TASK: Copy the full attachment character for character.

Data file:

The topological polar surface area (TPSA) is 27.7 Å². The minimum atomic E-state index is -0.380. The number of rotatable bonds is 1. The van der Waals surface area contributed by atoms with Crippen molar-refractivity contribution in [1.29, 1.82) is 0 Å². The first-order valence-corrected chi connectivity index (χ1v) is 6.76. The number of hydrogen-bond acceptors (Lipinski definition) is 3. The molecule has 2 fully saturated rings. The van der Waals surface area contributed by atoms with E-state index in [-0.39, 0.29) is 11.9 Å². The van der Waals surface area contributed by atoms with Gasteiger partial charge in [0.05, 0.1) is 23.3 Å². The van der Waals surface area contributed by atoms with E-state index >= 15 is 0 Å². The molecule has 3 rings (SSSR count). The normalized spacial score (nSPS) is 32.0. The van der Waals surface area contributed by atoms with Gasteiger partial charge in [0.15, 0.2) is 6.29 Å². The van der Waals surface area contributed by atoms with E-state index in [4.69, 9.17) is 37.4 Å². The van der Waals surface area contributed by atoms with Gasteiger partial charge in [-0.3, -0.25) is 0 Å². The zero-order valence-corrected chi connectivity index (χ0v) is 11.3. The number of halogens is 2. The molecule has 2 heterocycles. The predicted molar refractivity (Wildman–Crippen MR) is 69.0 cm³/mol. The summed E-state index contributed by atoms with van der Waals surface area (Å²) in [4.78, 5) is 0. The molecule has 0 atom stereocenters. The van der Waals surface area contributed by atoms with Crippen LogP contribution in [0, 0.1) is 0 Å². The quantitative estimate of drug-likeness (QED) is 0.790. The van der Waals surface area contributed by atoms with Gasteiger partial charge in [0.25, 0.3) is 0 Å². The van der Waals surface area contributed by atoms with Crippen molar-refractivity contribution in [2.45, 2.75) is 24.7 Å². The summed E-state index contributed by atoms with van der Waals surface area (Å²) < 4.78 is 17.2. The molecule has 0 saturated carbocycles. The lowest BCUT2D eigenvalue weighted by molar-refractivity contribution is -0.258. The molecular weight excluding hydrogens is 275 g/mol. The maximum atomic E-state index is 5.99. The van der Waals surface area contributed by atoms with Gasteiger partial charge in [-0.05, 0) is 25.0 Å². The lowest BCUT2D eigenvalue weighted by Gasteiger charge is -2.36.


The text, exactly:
The topological polar surface area (TPSA) is 27.7 Å². The minimum atomic E-state index is -0.380. The number of rotatable bonds is 1. The van der Waals surface area contributed by atoms with Crippen molar-refractivity contribution in [1.29, 1.82) is 0 Å². The first-order valence-corrected chi connectivity index (χ1v) is 6.76. The number of hydrogen-bond acceptors (Lipinski definition) is 3. The molecule has 2 fully saturated rings. The van der Waals surface area contributed by atoms with E-state index in [-0.39, 0.29) is 11.9 Å². The van der Waals surface area contributed by atoms with Gasteiger partial charge in [0.05, 0.1) is 23.3 Å². The van der Waals surface area contributed by atoms with E-state index >= 15 is 0 Å². The molecule has 3 rings (SSSR count). The normalized spacial score (nSPS) is 32.0. The van der Waals surface area contributed by atoms with Gasteiger partial charge in [0.15, 0.2) is 6.29 Å². The van der Waals surface area contributed by atoms with E-state index in [4.69, 9.17) is 37.4 Å². The van der Waals surface area contributed by atoms with Gasteiger partial charge in [-0.3, -0.25) is 0 Å². The zero-order valence-corrected chi connectivity index (χ0v) is 11.3. The number of halogens is 2. The molecule has 2 heterocycles. The predicted molar refractivity (Wildman–Crippen MR) is 69.0 cm³/mol. The summed E-state index contributed by atoms with van der Waals surface area (Å²) in [4.78, 5) is 0. The molecule has 0 atom stereocenters. The van der Waals surface area contributed by atoms with Crippen LogP contribution in [0, 0.1) is 0 Å². The quantitative estimate of drug-likeness (QED) is 0.790. The van der Waals surface area contributed by atoms with Gasteiger partial charge in [0.25, 0.3) is 0 Å². The van der Waals surface area contributed by atoms with Crippen molar-refractivity contribution in [2.45, 2.75) is 24.7 Å². The summed E-state index contributed by atoms with van der Waals surface area (Å²) < 4.78 is 17.2. The molecule has 0 saturated carbocycles. The lowest BCUT2D eigenvalue weighted by molar-refractivity contribution is -0.258. The molecular weight excluding hydrogens is 275 g/mol. The maximum atomic E-state index is 5.99. The van der Waals surface area contributed by atoms with Gasteiger partial charge in [-0.05, 0) is 25.0 Å². The lowest BCUT2D eigenvalue weighted by Gasteiger charge is -2.36.